Folks in the wine world, by virtue of their constant focus and reliance on the land, do think this way. Winemakers doing it right don’t build their business model around the current vintage, but on the coming years’ opportunities to reinvest in their land, and often in their people and surrounding lands and communities.
Here is a look at what’s happening in the organic winemaking world, with particular spotlight on one producer going the extra mile.
At its most basic, Organic winemaking in the US and abroad is about purity of product. Limits and prohibitions on synthetic additives in the field and the glass very positively affect soil health and provide the consumer a level of quality assurance.
That’s the idea. And frankly, it’s an easy idea to get behind in a world of freewheeling resource abuse. In practice, however, the “purity of product” of it all can get a little wonky. In the case of the USDA, organic winemaking rules aren’t all that distinct from organic produce regulations. But wine is not produce. Have you ever had a vintage grape? No. That’s called a raisin, and if “aged” more than a year, it’s called a gross raisin .
Wine is a living magic trick. The tenuous, vibrating balance of fruit, acid, and even more ethereal elements singing in your favorite bottle are myriad, unique, and very tricky to keep in balance.
Enter the dreaded sulfite! Maligned though they are of late, sulfites are naturally occurring byproducts of winemaking. Levels differ wine to wine, but in terms of “purity,” sulfites are doing the work to preserve the magic in the bottle, whether it’s lively, fresh flavors or developing nuances over years.
While many sources clump all wines in the “high sulfite” beverage category, this stat is heavily skewed by additive-abusing large producers. Most well-made wines in the US top out at 100-150 ppm sulfite levels, the same as the allowed levels under EU Organic certification. Incidentally, this is also the USDA-approved level for “Made with Organic grapes” labeling, though the insignia is less flashy and WAY less expensive for the winemaker to attain. In truth, “USDA Organic” and “No Sulfites Added” labels can have more to do with marketing than actual quality.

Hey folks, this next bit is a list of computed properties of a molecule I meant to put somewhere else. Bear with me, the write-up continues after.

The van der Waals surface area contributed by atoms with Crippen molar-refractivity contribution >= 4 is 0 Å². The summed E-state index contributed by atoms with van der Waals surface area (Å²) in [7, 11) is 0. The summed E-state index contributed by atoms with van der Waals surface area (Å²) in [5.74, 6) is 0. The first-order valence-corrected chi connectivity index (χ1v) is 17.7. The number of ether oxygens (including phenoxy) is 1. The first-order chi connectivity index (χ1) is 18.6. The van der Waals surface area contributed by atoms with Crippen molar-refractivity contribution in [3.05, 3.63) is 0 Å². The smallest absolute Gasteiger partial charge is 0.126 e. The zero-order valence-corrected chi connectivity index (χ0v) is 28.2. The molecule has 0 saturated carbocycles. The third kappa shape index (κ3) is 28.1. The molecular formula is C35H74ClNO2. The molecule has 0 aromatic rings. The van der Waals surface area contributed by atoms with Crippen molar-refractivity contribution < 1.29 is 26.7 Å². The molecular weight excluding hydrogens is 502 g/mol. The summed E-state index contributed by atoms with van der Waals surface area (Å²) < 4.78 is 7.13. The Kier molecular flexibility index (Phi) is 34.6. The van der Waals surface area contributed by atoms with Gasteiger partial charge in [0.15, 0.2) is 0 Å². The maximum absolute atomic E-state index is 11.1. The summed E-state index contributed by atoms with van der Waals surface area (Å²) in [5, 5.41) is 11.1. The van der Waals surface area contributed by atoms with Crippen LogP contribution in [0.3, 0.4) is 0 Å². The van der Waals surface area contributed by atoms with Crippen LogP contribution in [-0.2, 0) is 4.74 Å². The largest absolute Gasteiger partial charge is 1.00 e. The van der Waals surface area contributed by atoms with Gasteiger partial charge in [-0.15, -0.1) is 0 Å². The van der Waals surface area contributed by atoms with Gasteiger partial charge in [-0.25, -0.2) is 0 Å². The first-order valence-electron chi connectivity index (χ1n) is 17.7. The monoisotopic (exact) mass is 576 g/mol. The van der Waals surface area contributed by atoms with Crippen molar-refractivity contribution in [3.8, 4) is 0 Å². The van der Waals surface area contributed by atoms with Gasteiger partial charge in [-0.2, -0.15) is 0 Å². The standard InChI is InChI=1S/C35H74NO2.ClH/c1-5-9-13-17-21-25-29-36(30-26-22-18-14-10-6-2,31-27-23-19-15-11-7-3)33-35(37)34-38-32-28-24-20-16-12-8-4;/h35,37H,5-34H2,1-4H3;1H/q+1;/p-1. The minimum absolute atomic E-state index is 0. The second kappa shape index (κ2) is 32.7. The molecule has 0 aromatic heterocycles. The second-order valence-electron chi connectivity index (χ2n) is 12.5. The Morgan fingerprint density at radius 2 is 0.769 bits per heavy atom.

Many excellent and conscientious winemakers have a tenuous relationship with the red tape of organic certification. Converting from conventional to organic farming takes years and lots of investment, and the added burden of certification can be prohibitive to smaller producers.
Even established winemakers sometimes choose to bow out of the bureaucracy. Aldo Vajra was the first to head an organically certified winery in Piedmont in 1971 — a pretty big deal in Italy’s most highly-regarded premium wine region. The GD Vajra label held that certification until 1993, when the expense and strain on a diversifying business and growing family led Aldo and his wife to recuse themselves from recertification. While they did not seek renewal until doubling down on organic-biodynamic in 2019, GD Vajra wines were still produced organically and with great care in the interceding years.
In the meantime, Aldo was able to experiment with the terroir of Piedmont in ways few would consider economical, considering the commanding price of the real estate’s reputation. Who the hell plants Riesling in Barolo country?! Who puts premium Nebbiolo in their Rosso field blend??!!
In a way, the years that GD Vajra wines were not beholden to organic certification allowed for the creativity and intense commune with the Piedmont lands that define the intimate style of GD Vajra wines today. From the uniquely curated Lange Rosso vintages, to powerfully nuanced Vajra Dolcetto, classic violet-laced Barbera, and the avant garde Barolo Albe, the care for the land of Piedmont is paramount and obvious.
In recent years, winemaking at GD Vajra has progressed even further to organic-biodynamic standards. While organic regulations are sometimes considered narrowly focused on product, biodynamic and sustainable wines broaden standards more deeply to the land, ecosystems, and communities in which they are being produced. Tune in later this month for a deeper look at sustainable and biodynamic winemaking, and some stellar examples of those practices.
P.S. Regarding our friend, the raisin: Did you know, dried fruit has around 30 times the amount of sulfites as wine? While you may have heard sulfites cause headaches and hangovers, there is no current science that supports this claim. If you don’t get a hangover from a handful of trail mix or a side of fries, you’re likely good to go with a well-made bottle of vino.